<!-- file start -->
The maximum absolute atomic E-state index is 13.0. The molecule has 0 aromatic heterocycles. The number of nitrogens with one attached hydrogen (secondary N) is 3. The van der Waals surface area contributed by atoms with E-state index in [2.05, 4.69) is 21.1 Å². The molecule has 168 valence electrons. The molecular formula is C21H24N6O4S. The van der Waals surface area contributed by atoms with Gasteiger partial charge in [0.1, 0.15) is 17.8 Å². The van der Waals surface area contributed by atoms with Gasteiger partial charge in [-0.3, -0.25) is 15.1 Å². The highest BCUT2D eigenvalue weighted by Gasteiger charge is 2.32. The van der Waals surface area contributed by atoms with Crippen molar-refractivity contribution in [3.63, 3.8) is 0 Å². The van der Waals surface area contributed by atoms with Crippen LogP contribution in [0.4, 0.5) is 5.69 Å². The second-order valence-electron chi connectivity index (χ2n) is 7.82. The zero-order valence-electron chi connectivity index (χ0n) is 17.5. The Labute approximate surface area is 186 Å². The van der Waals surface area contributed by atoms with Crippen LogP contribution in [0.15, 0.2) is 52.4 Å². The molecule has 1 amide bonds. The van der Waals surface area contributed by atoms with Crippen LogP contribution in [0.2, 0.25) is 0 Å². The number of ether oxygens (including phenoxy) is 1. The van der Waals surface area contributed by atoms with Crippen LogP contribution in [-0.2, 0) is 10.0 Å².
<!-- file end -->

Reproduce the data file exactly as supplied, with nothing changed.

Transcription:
The maximum absolute atomic E-state index is 13.0. The molecule has 0 aromatic heterocycles. The number of nitrogens with one attached hydrogen (secondary N) is 3. The van der Waals surface area contributed by atoms with E-state index in [2.05, 4.69) is 21.1 Å². The molecule has 168 valence electrons. The molecular formula is C21H24N6O4S. The van der Waals surface area contributed by atoms with Gasteiger partial charge in [0.1, 0.15) is 17.8 Å². The van der Waals surface area contributed by atoms with Gasteiger partial charge in [-0.3, -0.25) is 15.1 Å². The highest BCUT2D eigenvalue weighted by Gasteiger charge is 2.32. The van der Waals surface area contributed by atoms with Crippen molar-refractivity contribution in [3.63, 3.8) is 0 Å². The van der Waals surface area contributed by atoms with Crippen LogP contribution in [0.4, 0.5) is 5.69 Å². The second-order valence-electron chi connectivity index (χ2n) is 7.82. The zero-order valence-electron chi connectivity index (χ0n) is 17.5. The Labute approximate surface area is 186 Å². The van der Waals surface area contributed by atoms with Crippen LogP contribution in [0.15, 0.2) is 52.4 Å². The molecule has 1 amide bonds. The van der Waals surface area contributed by atoms with Crippen LogP contribution in [0.2, 0.25) is 0 Å². The number of ether oxygens (including phenoxy) is 1. The van der Waals surface area contributed by atoms with Crippen LogP contribution in [-0.2, 0) is 10.0 Å².